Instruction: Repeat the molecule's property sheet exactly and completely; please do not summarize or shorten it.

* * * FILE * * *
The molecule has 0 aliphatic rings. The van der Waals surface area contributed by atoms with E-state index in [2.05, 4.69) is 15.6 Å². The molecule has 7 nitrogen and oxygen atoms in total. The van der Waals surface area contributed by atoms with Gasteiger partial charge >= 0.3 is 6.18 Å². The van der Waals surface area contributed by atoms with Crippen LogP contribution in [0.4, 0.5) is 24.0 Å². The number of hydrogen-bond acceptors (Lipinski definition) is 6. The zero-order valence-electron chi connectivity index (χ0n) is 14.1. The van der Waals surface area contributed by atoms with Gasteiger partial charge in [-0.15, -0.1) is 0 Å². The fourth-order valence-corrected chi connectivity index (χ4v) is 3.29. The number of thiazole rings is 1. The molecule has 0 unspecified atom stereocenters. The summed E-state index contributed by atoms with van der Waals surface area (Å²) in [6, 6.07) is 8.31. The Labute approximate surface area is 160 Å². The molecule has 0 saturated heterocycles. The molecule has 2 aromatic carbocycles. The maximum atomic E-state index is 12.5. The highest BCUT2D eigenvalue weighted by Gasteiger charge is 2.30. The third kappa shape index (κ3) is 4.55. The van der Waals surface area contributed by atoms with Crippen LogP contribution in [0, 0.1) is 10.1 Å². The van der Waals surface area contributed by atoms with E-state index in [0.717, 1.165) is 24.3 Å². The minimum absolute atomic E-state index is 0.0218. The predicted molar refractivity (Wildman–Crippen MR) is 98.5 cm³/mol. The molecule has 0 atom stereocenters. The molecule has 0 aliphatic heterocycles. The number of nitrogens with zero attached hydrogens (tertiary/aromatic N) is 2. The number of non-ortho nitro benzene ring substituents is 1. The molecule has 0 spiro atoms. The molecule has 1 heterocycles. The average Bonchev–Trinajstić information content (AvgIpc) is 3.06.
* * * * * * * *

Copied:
The molecule has 0 aliphatic rings. The van der Waals surface area contributed by atoms with E-state index in [2.05, 4.69) is 15.6 Å². The molecule has 7 nitrogen and oxygen atoms in total. The van der Waals surface area contributed by atoms with Gasteiger partial charge >= 0.3 is 6.18 Å². The van der Waals surface area contributed by atoms with Crippen LogP contribution in [0.4, 0.5) is 24.0 Å². The number of hydrogen-bond acceptors (Lipinski definition) is 6. The zero-order valence-electron chi connectivity index (χ0n) is 14.1. The van der Waals surface area contributed by atoms with Gasteiger partial charge in [-0.15, -0.1) is 0 Å². The fourth-order valence-corrected chi connectivity index (χ4v) is 3.29. The number of thiazole rings is 1. The molecule has 0 unspecified atom stereocenters. The summed E-state index contributed by atoms with van der Waals surface area (Å²) in [6, 6.07) is 8.31. The Labute approximate surface area is 160 Å². The molecule has 0 saturated heterocycles. The molecule has 2 aromatic carbocycles. The maximum atomic E-state index is 12.5. The highest BCUT2D eigenvalue weighted by Gasteiger charge is 2.30. The third kappa shape index (κ3) is 4.55. The van der Waals surface area contributed by atoms with Crippen LogP contribution in [0, 0.1) is 10.1 Å². The van der Waals surface area contributed by atoms with E-state index in [0.717, 1.165) is 24.3 Å². The minimum absolute atomic E-state index is 0.0218. The predicted molar refractivity (Wildman–Crippen MR) is 98.5 cm³/mol. The molecule has 0 atom stereocenters. The molecule has 0 aliphatic heterocycles. The number of nitrogens with zero attached hydrogens (tertiary/aromatic N) is 2. The number of non-ortho nitro benzene ring substituents is 1. The molecule has 0 spiro atoms. The molecule has 1 heterocycles. The average Bonchev–Trinajstić information content (AvgIpc) is 3.06.